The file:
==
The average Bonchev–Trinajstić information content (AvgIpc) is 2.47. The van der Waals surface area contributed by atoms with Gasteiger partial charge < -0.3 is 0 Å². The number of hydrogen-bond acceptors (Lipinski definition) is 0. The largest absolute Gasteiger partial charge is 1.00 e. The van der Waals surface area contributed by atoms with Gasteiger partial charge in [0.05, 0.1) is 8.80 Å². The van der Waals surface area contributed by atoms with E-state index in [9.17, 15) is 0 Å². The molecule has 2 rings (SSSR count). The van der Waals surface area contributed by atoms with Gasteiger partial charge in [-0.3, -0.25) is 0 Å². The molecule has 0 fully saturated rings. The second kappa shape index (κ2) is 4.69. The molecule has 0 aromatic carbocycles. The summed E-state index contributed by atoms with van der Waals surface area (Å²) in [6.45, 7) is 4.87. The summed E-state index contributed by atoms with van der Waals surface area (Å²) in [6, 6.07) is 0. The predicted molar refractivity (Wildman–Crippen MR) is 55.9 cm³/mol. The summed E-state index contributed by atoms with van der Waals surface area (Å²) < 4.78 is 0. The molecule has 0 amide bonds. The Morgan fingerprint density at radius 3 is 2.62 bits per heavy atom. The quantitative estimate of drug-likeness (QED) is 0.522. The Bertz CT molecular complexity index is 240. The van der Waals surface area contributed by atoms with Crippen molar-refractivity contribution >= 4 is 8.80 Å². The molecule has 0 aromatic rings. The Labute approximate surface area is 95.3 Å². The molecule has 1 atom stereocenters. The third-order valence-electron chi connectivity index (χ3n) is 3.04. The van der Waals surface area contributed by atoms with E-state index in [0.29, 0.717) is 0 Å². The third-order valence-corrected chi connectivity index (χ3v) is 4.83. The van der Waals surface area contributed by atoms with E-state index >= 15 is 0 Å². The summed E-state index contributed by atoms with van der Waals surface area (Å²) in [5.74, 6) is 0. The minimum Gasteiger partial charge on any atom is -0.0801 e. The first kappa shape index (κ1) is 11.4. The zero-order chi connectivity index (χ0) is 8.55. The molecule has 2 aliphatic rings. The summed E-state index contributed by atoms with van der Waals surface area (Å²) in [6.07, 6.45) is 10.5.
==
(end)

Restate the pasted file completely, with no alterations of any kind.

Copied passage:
The average Bonchev–Trinajstić information content (AvgIpc) is 2.47. The van der Waals surface area contributed by atoms with Gasteiger partial charge < -0.3 is 0 Å². The number of hydrogen-bond acceptors (Lipinski definition) is 0. The largest absolute Gasteiger partial charge is 1.00 e. The van der Waals surface area contributed by atoms with Gasteiger partial charge in [0.05, 0.1) is 8.80 Å². The van der Waals surface area contributed by atoms with E-state index in [9.17, 15) is 0 Å². The molecule has 2 rings (SSSR count). The van der Waals surface area contributed by atoms with Gasteiger partial charge in [-0.3, -0.25) is 0 Å². The molecule has 0 fully saturated rings. The second kappa shape index (κ2) is 4.69. The molecule has 0 aromatic carbocycles. The summed E-state index contributed by atoms with van der Waals surface area (Å²) in [6.45, 7) is 4.87. The summed E-state index contributed by atoms with van der Waals surface area (Å²) in [6, 6.07) is 0. The predicted molar refractivity (Wildman–Crippen MR) is 55.9 cm³/mol. The summed E-state index contributed by atoms with van der Waals surface area (Å²) < 4.78 is 0. The molecule has 0 amide bonds. The Morgan fingerprint density at radius 3 is 2.62 bits per heavy atom. The quantitative estimate of drug-likeness (QED) is 0.522. The Bertz CT molecular complexity index is 240. The van der Waals surface area contributed by atoms with Crippen molar-refractivity contribution >= 4 is 8.80 Å². The molecule has 0 aromatic rings. The Labute approximate surface area is 95.3 Å². The molecule has 1 atom stereocenters. The third-order valence-electron chi connectivity index (χ3n) is 3.04. The van der Waals surface area contributed by atoms with E-state index in [0.29, 0.717) is 0 Å². The third-order valence-corrected chi connectivity index (χ3v) is 4.83. The van der Waals surface area contributed by atoms with E-state index >= 15 is 0 Å². The summed E-state index contributed by atoms with van der Waals surface area (Å²) in [5.74, 6) is 0. The minimum Gasteiger partial charge on any atom is -0.0801 e. The first kappa shape index (κ1) is 11.4. The zero-order chi connectivity index (χ0) is 8.55. The molecule has 2 aliphatic rings. The summed E-state index contributed by atoms with van der Waals surface area (Å²) in [6.07, 6.45) is 10.5.